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Stuck Truck    From My Utmost for His Highest

Samuel was afraid to tell Eli the vision —1 Samuel 3

I listen to sermons in my car because it’s how God speaks to me.  That probably seems weird, but it happens nearly every time.

I select them at random.  Sometimes they’re on the radio, sometimes it’s an old podcast but the truth they deliver is typically (eerily) timely. Today’s was A Covenant Relationship. This sermon that Tim Keller preached nearly seven years ago fits perfectly with struggles I’ve written about here and the devotional that Chambers wrote nearly 100 years ago. In my experience, God works like that.

I see God at work here because...

...I WANT to see Him working in my life. I cry, “Speak, Lord.”

Samuel heard God, too, and came away with a problem.  Should he tell Eli about all that God was going to do to Eli’s evil house? The law would call for telling Eli the truth about his house. But love requires grace, doesn’t it?

In his sermon, Keller points out the nature of a covenant relationship that God established with His people. On the one hand, God promises to bless Abraham and his people-“…you are precious in My sight, since you are honored and I love you…” This looks like unconditional love.

But on the other hand, the Bible constantly reinforces that disaster awaits those who fail to comply with the Law-“And if you do not do well, sin is crouching at the door…” This looks like love earned through obedience.

So which is it?  Are we blessed because we’re God’s people or are we blessed because we obey the Law? How can a God that cannot tolerate sin make good on his promise to bless sinners? These questions hit at the heart of what obedience requires when truth and love seem intractable.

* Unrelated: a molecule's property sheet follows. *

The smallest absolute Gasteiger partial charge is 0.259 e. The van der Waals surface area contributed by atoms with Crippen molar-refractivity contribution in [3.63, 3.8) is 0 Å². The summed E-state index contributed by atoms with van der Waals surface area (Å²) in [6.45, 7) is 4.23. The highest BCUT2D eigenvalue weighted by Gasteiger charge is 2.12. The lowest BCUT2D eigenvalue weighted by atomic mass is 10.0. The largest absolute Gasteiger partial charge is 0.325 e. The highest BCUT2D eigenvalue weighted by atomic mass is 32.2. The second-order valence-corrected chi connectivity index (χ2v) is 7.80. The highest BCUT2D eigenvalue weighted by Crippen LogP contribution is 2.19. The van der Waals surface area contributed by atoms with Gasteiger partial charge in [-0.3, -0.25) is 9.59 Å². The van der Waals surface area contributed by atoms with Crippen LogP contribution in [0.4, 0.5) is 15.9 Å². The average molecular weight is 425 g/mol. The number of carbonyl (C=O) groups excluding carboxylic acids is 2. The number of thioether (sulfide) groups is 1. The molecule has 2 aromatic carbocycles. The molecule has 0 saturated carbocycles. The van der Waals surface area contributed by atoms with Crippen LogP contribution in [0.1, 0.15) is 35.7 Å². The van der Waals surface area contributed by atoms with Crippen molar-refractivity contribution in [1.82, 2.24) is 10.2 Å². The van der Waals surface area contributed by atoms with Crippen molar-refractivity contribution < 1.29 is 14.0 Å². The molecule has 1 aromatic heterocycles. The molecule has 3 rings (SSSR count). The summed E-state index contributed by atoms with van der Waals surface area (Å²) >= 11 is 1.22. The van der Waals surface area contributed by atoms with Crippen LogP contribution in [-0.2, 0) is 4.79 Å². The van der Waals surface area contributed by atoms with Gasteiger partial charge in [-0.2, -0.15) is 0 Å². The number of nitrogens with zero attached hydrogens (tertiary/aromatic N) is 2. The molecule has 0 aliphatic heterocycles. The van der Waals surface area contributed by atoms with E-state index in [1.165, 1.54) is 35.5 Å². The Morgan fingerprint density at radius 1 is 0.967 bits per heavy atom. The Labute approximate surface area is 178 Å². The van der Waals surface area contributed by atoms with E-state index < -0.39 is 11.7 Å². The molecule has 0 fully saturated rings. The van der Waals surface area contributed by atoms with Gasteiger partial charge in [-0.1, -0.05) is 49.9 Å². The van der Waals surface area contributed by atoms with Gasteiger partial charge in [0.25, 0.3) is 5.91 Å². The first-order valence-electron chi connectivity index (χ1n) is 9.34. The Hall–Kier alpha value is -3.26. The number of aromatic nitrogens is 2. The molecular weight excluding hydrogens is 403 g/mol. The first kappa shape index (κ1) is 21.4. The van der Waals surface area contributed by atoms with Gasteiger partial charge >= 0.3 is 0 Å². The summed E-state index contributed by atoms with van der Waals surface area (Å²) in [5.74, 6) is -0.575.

Keller points out that to us, this seems intractable. God’s blessings are either conditional on my obedience or they’re unconditional. We must choose one or the other.

But in a strange passage in Genesis 15, we get a picture of the plan God had all along. He instructs Abraham to cut animals in half.  Culturally in this period, equals would do this to make a covenant (or, if not equals, then only the weaker of the two). In tearing these animals, the one who walked between them was saying, “If I break this covenant, may I be split and torn like these animals.”

Abraham was looking for proof that God would be faithful. He probably expected God to ask him to seal the covenant himself—promising to be faithful in return for God’s blessing. But Abraham did not walk through.

It would be unheard of for a lord to make an oath to a servant, but that’s just what happened.  The Lord of the Universe made a covenant with man, effectively saying, “I will love and protect you unconditionally, and you will obey. If I do not love or if you do not obey, then may I be torn to death. My love for you is great enough that I stand in the gap for both of us.”

And that’s just what happened. Man failed, repeatedly, forever. So Jesus came to be torn to pieces to fulfill the end of the bargain that we never could. The cross does this so perfectly—it pays the debt AND wins the debtor.

Jesus’ obedience powered by love. We tried for thousands of years to attain to this level of obedience and failed. The real mountain to be scaled, however, is to love this fiercely.

On the ground, when love and the law or grace and truth seem intractable, think of this story and lean into love.  It’s the professional choice.

I love you.

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